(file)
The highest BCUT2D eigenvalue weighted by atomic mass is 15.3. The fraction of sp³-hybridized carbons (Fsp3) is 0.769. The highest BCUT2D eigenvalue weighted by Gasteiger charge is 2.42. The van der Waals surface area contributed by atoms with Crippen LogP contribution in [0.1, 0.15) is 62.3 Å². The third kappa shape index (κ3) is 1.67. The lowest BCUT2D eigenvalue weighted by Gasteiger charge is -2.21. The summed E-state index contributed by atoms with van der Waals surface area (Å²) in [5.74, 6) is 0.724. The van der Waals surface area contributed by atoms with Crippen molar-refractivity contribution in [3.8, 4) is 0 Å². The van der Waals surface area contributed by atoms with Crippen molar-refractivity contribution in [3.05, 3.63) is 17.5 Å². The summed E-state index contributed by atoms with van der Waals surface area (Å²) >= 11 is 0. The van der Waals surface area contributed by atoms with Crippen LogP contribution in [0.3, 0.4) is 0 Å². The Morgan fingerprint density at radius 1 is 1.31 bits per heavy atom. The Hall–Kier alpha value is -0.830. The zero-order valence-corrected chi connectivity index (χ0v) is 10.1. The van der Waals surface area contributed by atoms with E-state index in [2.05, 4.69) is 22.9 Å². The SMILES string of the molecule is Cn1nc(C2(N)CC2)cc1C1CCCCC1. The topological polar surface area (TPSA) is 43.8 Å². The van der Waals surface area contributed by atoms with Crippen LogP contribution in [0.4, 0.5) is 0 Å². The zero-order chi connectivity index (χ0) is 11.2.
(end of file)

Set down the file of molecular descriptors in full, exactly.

The highest BCUT2D eigenvalue weighted by atomic mass is 15.3. The fraction of sp³-hybridized carbons (Fsp3) is 0.769. The highest BCUT2D eigenvalue weighted by Gasteiger charge is 2.42. The van der Waals surface area contributed by atoms with Crippen LogP contribution in [0.1, 0.15) is 62.3 Å². The third kappa shape index (κ3) is 1.67. The lowest BCUT2D eigenvalue weighted by Gasteiger charge is -2.21. The summed E-state index contributed by atoms with van der Waals surface area (Å²) in [5.74, 6) is 0.724. The van der Waals surface area contributed by atoms with Crippen molar-refractivity contribution in [3.8, 4) is 0 Å². The van der Waals surface area contributed by atoms with Crippen molar-refractivity contribution in [3.05, 3.63) is 17.5 Å². The summed E-state index contributed by atoms with van der Waals surface area (Å²) >= 11 is 0. The van der Waals surface area contributed by atoms with Crippen LogP contribution in [0.3, 0.4) is 0 Å². The Morgan fingerprint density at radius 1 is 1.31 bits per heavy atom. The Hall–Kier alpha value is -0.830. The zero-order valence-corrected chi connectivity index (χ0v) is 10.1. The van der Waals surface area contributed by atoms with E-state index in [2.05, 4.69) is 22.9 Å². The SMILES string of the molecule is Cn1nc(C2(N)CC2)cc1C1CCCCC1. The topological polar surface area (TPSA) is 43.8 Å². The van der Waals surface area contributed by atoms with Crippen LogP contribution in [0.4, 0.5) is 0 Å². The zero-order chi connectivity index (χ0) is 11.2.